… Police union president calls statements irresponsible …
By Rebekah Brown, The Baltimore Sun
6:37 PM EDT, July 27, 2011
Baltimore City Councilman Robert W. Curran raised some eyebrows at a community meeting this month when he urged residents to speed up police response times by telling 911 operators “there is a gun involved,” even if there is not.
The advice drew condemnation from the police union president, who called it irresponsible and warned it could endanger officers unnecessarily speeding to calls. The Baltimore Police Department’s chief spokesman cautioned residents “to be truthful” when they call for emergency help.
But Curran, in an interview, defended the recommendation that he made during a July 21 community meeting in Hamilton Hills in Northeast Baltimore, saying he hears too often from constituents that it takes too long for police officers to respond to calls.
The councilman made his comments after a man voiced concerns about the time it took for police to respond to his complaint that his car had been vandalized.
“I’ve heard this many, many times,” Curran said Wednesday. “I’ve been getting letters from community folks. They say they call 911, and the police don’t show or show sometimes the next day. The gentleman said he felt it was a situation where there were kids jumping on the hood of his car, and he felt threatened.”
Curran said his advice is based on conversations with a former police commissioner, who he said told him, “‘If you have a situation where your residents feel threatened and they need immediate police service, tell them there is a gun involved.’ I said it to him and the group -— and I have said it to others —and I’ll stand by those words.”
The councilman said that “stacked-up and backed-up” calls aren’t the only problems residents face. He said police need more resources to fight crime. He said that people claiming someone is armed is not always appropriate.
But, he said, “If you feel threatened, and you need some immediate service, now that’s what you do. If you don’t feel threatened, that’s not what you do. Is it the right thing to do? Well no, but I need to make sure they feel safe. It’s a real world out there.”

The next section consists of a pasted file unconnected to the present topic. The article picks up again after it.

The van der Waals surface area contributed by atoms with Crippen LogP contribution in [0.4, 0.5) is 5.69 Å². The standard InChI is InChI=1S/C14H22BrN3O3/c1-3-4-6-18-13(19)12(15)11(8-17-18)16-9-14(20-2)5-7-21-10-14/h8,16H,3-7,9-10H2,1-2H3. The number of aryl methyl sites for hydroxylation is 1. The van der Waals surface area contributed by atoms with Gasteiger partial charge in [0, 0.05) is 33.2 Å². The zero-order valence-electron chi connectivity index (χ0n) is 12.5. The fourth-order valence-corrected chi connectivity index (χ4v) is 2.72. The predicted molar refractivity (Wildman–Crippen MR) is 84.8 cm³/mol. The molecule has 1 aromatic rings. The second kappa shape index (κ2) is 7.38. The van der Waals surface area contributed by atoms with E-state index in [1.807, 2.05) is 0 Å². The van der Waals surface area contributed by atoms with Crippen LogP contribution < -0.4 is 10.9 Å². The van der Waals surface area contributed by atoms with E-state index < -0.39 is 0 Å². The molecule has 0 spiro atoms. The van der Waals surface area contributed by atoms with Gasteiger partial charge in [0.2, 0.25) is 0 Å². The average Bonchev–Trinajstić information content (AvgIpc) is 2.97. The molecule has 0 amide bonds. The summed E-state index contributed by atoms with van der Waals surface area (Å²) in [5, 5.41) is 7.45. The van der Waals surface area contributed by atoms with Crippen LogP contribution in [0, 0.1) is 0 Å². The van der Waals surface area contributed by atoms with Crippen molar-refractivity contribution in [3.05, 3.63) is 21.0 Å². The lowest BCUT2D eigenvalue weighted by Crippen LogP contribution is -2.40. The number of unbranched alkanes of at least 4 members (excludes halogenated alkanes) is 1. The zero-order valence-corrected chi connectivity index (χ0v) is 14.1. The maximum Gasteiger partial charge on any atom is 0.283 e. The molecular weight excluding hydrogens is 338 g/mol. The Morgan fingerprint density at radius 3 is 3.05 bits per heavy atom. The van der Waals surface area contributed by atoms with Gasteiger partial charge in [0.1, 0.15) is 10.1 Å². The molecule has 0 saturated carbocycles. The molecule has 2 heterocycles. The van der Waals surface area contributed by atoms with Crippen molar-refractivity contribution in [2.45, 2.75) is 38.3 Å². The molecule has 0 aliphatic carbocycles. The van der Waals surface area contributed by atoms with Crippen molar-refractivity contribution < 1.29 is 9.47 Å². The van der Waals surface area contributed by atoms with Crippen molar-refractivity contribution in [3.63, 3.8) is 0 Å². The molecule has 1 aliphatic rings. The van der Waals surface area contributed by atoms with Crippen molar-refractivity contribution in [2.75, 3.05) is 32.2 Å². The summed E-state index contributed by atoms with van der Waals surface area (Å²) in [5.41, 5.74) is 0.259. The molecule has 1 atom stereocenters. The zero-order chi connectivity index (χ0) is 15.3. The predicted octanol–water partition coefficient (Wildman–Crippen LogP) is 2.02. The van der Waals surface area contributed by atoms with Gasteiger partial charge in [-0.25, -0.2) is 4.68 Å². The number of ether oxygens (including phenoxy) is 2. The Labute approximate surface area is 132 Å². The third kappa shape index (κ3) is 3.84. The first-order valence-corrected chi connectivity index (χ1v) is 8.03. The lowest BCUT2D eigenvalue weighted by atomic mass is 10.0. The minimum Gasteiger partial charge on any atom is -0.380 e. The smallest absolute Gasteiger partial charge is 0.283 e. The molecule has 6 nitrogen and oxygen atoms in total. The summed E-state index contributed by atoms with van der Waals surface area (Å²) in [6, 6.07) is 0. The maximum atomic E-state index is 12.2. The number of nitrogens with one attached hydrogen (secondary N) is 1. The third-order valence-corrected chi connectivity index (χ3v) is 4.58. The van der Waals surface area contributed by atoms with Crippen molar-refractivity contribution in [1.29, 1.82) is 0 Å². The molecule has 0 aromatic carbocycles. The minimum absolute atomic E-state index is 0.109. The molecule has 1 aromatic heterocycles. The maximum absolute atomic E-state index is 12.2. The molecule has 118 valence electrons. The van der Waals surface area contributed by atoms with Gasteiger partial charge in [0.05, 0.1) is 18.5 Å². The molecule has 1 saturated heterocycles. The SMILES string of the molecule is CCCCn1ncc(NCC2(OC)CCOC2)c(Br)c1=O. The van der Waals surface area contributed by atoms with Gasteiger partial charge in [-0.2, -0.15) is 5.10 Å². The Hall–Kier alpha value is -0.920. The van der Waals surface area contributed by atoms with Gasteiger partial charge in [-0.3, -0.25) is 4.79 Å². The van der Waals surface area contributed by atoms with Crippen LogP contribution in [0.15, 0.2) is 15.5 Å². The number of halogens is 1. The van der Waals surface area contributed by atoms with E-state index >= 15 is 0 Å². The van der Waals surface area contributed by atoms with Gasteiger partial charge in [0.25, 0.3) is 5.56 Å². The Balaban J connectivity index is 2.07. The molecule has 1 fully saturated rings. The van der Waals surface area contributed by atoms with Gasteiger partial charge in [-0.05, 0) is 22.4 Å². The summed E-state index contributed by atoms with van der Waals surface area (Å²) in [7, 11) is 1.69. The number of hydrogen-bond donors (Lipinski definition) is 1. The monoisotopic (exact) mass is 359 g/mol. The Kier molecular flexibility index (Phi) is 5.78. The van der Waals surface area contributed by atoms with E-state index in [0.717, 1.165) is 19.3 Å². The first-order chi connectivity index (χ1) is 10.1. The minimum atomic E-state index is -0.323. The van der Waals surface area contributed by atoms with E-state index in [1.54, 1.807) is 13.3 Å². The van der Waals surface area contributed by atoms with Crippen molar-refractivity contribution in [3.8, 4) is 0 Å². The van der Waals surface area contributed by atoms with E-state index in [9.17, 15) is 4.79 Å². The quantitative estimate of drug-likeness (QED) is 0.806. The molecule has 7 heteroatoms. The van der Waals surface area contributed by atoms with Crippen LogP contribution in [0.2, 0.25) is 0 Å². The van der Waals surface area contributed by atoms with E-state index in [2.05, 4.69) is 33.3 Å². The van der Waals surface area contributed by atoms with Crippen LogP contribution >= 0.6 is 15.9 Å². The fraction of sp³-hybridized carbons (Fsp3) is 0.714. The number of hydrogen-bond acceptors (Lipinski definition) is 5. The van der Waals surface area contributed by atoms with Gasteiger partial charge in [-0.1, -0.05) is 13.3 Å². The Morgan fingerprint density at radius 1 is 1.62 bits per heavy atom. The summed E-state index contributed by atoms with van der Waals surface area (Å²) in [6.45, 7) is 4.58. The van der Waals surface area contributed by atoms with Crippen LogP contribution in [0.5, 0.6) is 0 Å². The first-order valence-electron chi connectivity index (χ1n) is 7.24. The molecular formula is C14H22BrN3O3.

Baltimore police operators field about 1.2 million calls each year. They prioritize calls received based on several factors, including public safety and the nature of the emergency.
Anthony Guglielmi, the Baltimore Police Department’s chief spokesman, said that increasing staffing is a priority. “We’re looking to fill 350 officer positions,” he said. “We’re on a pretty aggressive campaign to get people from Baltimore to join the fight against crime. Once we get our patrol strength back to something we consider optimal, all districts will benefit.”
But the spokesman cautioned people “to be truthful” when reporting a crime or calling for help. “If they’re responding to your call that’s not a true emergency, the officer is being prevented from responding to someone who is in harm’s way,” Guglielmi said. “It may not be to your time schedule, but I promise an officer will respond.”
Robert Cherry, the city police union president, said he was “miffed and surprised” to hear Curran’s comments. “Not only is that dishonest, but it does more of a disservice to our ability to police,” he said.
He said residents are “entitled to expect rapid response” but added that calls must be handled appropriately. Several officers will respond to a gun call, pulling them away from the neighborhoods they cover and away from other calls deemed less serious.
Cherry warned that when police respond to a call, dispatchers provide only the information they receive. If the call is for a person armed with a gun, he said, “multiple officers are going to be racing to that scene Code One, going at full speed with their sirens going.”
“What if the officers think that person is armed, come guns drawn and the person only has a cellphone?” Cherry said. “The next thing you know, there is a shooting.”
… And, be sure to tell 9-1-1 that Councilman Curran is holding the gun. What’s one more lie? …